California’s Whittier fire ravages boy scouts camp, kills animals

A wildfire tearing through western California on Sunday mostly destroyed a Boy Scouts camp, killing all of the animals in its nature center, authorities said.

The Whittier Fire in Los Padres National Forest, which began about 1:30 p.m. (4:30 p.m. ET) Saturday and jumped across Highway 154, had grown to about 7,800 acres, incident commanders said Sunday afternoon. It remained only 5 percent contained, they said.

RELATED: Wildfires rage across the western United States

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Wildfires rage across western United States

The full moon rises over flames of the Alamo fire on a hilltop off Highway 166 east of Santa Maria, California, U.S. July 7, 2017. 

(Mike Eliason/Santa Barbara County Fire Dept/Handout via REUTERS)

Smoke from the Alamo fire rises in an aerial view near Santa Maria, California, U.S. July 7, 2017.

(San Luis Obispo Fire Department/Handout via REUTERS)

A young black bear leaves the area around Twitchell Dam as firefighters battle the Alamo fire near Santa Maria, California, U.S. July 7, 2017.

(Mike Eliason/Santa Barbara County Fire Dept/Handout via REUTERS)

Smoke rises from the Goodwin Fire which had prompted the evacuation of the town of Mayer, Arizona, U.S. June 27, 2017.

(Arizona Department of Transportation/Handout via REUTERS)

Smoke rises from the Goodwin Fire which had prompted the evacuation of the town of Mayer, Arizona, U.S. June 27, 2017.

(Arizona Department of Transportation/Handout via REUTERS)

Smoke rises from the Goodwin Fire which had prompted the evacuation of the town of Mayer, Arizona, U.S. June 28, 2017.

(Arizona Department of Transportation/Handout via REUTERS)

An aerial photo of wildfires burning across almost 50,000 acres near the ski resort of Brian Head, about 245 miles south of Salt Lake City, Utah is shown in this handout photo provided June 27, 2017.

(Courtesy Lt. Governor Spencer J Cox/Handout via REUTERS)

An aerial photo of wildfires burning across almost 50,000 acres near the ski resort of Brian Head, about 245 miles south of Salt Lake City, Utah is shown in this handout photo provided June 27, 2017.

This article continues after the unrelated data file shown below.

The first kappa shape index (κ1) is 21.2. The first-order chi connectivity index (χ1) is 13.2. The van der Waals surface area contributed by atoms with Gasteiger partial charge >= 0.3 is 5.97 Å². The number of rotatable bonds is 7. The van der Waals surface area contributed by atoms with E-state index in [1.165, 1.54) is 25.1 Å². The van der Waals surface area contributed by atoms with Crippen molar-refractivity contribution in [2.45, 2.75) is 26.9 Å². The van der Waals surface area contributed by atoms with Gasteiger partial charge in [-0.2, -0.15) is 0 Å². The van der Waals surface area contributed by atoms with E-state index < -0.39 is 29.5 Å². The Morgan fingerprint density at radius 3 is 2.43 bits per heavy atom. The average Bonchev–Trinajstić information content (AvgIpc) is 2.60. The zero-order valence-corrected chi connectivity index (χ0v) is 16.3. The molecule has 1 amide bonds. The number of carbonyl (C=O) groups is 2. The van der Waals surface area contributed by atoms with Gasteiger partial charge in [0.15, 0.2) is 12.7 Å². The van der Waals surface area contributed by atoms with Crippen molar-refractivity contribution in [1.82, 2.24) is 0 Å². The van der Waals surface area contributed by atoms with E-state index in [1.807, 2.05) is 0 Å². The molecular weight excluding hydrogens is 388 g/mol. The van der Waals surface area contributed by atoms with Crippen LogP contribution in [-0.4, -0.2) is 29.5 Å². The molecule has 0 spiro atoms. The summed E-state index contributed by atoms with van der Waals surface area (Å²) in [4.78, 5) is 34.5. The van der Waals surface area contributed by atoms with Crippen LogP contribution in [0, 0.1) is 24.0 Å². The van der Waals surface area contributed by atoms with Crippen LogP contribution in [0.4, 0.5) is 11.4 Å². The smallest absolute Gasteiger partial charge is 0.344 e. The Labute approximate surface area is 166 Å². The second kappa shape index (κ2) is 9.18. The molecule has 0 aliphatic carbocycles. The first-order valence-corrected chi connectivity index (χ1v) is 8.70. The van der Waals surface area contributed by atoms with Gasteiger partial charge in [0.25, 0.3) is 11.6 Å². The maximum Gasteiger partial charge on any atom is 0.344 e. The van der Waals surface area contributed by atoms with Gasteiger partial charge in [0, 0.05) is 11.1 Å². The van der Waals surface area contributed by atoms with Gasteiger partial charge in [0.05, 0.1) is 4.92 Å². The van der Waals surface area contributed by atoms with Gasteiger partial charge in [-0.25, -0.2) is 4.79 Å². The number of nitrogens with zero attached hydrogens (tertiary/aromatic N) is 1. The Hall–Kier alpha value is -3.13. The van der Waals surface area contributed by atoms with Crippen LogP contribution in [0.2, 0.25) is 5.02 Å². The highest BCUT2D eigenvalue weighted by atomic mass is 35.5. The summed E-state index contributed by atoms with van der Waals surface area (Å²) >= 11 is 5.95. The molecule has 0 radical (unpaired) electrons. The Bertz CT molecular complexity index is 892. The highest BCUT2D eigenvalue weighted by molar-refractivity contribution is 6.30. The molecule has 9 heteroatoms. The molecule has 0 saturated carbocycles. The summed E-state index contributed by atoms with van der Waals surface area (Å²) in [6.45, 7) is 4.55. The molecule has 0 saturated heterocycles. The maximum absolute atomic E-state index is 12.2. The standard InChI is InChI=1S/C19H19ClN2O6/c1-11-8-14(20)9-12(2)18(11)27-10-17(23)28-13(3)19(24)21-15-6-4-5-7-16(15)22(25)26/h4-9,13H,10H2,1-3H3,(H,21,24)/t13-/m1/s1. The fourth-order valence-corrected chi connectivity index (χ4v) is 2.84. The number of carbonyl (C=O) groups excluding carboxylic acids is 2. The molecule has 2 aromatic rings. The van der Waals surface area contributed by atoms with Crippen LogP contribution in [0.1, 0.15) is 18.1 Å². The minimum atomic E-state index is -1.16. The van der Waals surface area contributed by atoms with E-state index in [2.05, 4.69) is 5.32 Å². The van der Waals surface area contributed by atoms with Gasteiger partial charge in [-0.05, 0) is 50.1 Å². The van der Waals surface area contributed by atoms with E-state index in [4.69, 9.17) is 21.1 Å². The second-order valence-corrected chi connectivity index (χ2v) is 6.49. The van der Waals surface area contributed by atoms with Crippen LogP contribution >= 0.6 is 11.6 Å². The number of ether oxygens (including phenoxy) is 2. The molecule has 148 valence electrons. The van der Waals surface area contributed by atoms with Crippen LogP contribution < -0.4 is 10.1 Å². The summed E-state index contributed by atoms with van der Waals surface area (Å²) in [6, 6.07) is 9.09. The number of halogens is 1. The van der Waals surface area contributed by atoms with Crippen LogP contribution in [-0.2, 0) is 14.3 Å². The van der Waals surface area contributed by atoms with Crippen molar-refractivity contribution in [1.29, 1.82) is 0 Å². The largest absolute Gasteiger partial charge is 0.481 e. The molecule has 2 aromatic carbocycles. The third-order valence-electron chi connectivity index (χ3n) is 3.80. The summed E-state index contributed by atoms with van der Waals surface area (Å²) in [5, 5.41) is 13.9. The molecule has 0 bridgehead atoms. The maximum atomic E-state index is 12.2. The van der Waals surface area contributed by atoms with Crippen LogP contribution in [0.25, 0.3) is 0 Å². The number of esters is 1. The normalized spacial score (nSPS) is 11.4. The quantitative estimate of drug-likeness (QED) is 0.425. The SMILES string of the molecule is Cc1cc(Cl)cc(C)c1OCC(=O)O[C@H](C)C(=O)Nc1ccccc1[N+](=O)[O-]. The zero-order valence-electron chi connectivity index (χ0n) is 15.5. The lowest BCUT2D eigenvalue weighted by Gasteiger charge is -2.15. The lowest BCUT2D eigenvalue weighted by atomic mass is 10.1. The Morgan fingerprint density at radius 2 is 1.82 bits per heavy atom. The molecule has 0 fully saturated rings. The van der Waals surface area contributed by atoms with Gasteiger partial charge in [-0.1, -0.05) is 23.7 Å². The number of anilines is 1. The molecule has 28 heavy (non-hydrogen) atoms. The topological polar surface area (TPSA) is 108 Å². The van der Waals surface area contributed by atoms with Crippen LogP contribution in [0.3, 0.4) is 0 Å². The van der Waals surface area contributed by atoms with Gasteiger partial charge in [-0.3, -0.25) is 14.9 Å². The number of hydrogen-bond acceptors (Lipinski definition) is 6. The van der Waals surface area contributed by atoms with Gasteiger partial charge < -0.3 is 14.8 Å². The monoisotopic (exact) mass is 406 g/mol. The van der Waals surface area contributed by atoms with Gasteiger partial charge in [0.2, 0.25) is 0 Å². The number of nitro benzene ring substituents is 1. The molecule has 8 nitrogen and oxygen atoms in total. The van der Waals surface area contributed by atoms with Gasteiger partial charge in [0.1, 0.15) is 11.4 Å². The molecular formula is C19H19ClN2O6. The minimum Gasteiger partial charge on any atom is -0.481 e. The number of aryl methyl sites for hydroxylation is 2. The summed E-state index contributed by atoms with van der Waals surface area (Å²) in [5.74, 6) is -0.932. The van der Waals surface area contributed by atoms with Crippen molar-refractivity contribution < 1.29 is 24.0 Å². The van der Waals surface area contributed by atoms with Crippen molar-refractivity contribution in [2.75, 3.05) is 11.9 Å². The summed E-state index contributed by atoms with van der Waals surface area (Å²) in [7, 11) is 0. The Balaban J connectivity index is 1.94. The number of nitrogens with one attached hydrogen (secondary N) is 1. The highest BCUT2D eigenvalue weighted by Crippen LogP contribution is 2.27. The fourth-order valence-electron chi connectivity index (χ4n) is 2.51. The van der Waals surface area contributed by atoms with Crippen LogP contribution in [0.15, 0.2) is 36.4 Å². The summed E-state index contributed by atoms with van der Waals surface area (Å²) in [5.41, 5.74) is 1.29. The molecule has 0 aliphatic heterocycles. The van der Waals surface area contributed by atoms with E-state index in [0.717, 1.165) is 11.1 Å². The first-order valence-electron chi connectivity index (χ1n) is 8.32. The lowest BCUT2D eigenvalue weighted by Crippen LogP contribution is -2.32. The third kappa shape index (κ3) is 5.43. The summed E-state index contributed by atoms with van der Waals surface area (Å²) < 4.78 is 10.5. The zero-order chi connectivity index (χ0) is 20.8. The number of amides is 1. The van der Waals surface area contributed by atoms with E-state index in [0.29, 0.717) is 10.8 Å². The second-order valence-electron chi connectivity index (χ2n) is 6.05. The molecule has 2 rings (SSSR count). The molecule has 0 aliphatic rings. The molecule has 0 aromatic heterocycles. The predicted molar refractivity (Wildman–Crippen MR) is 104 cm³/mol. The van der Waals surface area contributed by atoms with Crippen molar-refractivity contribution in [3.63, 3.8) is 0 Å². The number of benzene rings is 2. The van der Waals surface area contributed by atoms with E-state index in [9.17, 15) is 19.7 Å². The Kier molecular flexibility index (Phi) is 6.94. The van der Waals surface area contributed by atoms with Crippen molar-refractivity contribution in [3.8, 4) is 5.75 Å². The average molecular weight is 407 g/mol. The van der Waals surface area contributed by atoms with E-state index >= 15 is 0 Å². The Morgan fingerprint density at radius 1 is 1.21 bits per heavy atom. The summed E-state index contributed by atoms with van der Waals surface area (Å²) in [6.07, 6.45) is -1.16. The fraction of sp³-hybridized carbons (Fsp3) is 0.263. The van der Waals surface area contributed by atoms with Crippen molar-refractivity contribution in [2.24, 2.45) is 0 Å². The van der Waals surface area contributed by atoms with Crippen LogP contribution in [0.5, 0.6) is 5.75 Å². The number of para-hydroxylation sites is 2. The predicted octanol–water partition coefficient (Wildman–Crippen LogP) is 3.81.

(Courtesy Lt. Governor Spencer J Cox/Handout via REUTERS)

Amy Noraka, holding daughter Sage, 3, left, and her husband Chris Noraka, with son Tyler, 6, watch as helicopters dump water on the Peak 2 fire on July 5, 2017 in Breckenridge, Colorado. The fire, which started shortly after noon, resulted in a mandatory evacuation for the Peak 7 neighborhood and an evacuation standby order for roughly 40 homes in the Gold Hill neighborhood. A shift in the wind is pushing the wildfire north and slowing its climb up the mountain. Eight smokejumpers and a local firefighting crew are on scene. An air attack is underway with a tanker dropping flame retardant and a helicopter conducting bucket drops. The fire broke out in the Gold Hill Trail area near Breckenridge.

(Photo by Helen H. Richardson/The Denver Post via Getty Images)

Concerned residents look at the Peak 2 fire from the top of Swan Mountain Road on July 5, 2017 in Breckenridge, Colorado. The fire, which started shortly after noon, resulted in a mandatory evacuation for the Peak 7 neighborhood and an evacuation standby order for roughly 40 homes in the Gold Hill neighborhood. A shift in the wind is pushing the wildfire north and slowing its climb up the mountain. Eight smokejumpers and a local firefighting crew are on scene. An air attack is underway with a tanker dropping flame retardant and a helicopter conducting bucket drops. The fire broke out in the Gold Hill Trail area near Breckenridge.

(Photo by Helen H. Richardson/The Denver Post via Getty Images)

Firetrucks arrive on scene to help fight the Peak 2 fire on July 5, 2017 in Breckenridge, Colorado. The fire, which started shortly after noon, resulted in a mandatory evacuation for the Peak 7 neighborhood and an evacuation standby order for roughly 40 homes in the Gold Hill neighborhood. A shift in the wind is pushing the wildfire north and slowing its climb up the mountain. Eight smokejumpers and a local firefighting crew are on scene. An air attack is underway with a tanker dropping flame retardant and a helicopter conducting bucket drops. The fire broke out in the Gold Hill Trail area near Breckenridge.

(Photo by Helen H. Richardson/The Denver Post via Getty Images)

Fighters move into the woods to fight a wildfire that is burning on June 25, 2017 outside Panguitch, Utah. The fire named the 'Brian Head Fire' started last week and has burned more then 43,000 acres and destroyed 13 homes as of June 25th.